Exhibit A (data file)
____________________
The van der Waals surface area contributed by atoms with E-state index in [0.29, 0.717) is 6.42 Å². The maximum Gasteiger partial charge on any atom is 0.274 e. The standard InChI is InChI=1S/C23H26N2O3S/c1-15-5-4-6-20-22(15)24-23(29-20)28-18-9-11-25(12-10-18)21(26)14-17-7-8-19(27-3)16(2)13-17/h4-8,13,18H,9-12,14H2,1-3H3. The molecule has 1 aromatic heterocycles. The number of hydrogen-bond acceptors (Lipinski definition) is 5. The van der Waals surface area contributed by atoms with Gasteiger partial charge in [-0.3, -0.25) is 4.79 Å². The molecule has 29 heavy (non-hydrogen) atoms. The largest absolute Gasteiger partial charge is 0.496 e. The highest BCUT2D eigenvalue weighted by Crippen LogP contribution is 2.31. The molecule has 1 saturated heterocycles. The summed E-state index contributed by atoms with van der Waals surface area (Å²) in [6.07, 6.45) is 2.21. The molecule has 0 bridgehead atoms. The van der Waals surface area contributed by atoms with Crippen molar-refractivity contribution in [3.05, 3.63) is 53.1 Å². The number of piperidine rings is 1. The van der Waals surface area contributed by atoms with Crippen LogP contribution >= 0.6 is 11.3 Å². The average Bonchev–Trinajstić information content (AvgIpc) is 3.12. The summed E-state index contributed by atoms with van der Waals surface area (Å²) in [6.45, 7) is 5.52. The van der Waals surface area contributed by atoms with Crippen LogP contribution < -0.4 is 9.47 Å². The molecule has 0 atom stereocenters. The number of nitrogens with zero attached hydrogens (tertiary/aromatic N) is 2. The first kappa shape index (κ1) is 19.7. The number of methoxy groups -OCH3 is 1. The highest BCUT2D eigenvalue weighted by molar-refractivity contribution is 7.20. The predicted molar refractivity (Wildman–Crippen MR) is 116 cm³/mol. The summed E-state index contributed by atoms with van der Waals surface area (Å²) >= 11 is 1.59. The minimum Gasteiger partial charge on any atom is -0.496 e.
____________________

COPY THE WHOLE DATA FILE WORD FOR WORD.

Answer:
The van der Waals surface area contributed by atoms with E-state index in [0.29, 0.717) is 6.42 Å². The maximum Gasteiger partial charge on any atom is 0.274 e. The standard InChI is InChI=1S/C23H26N2O3S/c1-15-5-4-6-20-22(15)24-23(29-20)28-18-9-11-25(12-10-18)21(26)14-17-7-8-19(27-3)16(2)13-17/h4-8,13,18H,9-12,14H2,1-3H3. The molecule has 1 aromatic heterocycles. The number of hydrogen-bond acceptors (Lipinski definition) is 5. The van der Waals surface area contributed by atoms with Gasteiger partial charge in [-0.3, -0.25) is 4.79 Å². The molecule has 29 heavy (non-hydrogen) atoms. The largest absolute Gasteiger partial charge is 0.496 e. The highest BCUT2D eigenvalue weighted by Crippen LogP contribution is 2.31. The molecule has 1 saturated heterocycles. The summed E-state index contributed by atoms with van der Waals surface area (Å²) in [6.07, 6.45) is 2.21. The molecule has 0 bridgehead atoms. The van der Waals surface area contributed by atoms with Crippen molar-refractivity contribution in [3.05, 3.63) is 53.1 Å². The number of piperidine rings is 1. The van der Waals surface area contributed by atoms with Crippen LogP contribution >= 0.6 is 11.3 Å². The average Bonchev–Trinajstić information content (AvgIpc) is 3.12. The summed E-state index contributed by atoms with van der Waals surface area (Å²) in [6.45, 7) is 5.52. The van der Waals surface area contributed by atoms with Crippen LogP contribution < -0.4 is 9.47 Å². The molecule has 0 atom stereocenters. The number of nitrogens with zero attached hydrogens (tertiary/aromatic N) is 2. The first kappa shape index (κ1) is 19.7. The number of methoxy groups -OCH3 is 1. The highest BCUT2D eigenvalue weighted by molar-refractivity contribution is 7.20. The predicted molar refractivity (Wildman–Crippen MR) is 116 cm³/mol. The summed E-state index contributed by atoms with van der Waals surface area (Å²) >= 11 is 1.59. The minimum Gasteiger partial charge on any atom is -0.496 e.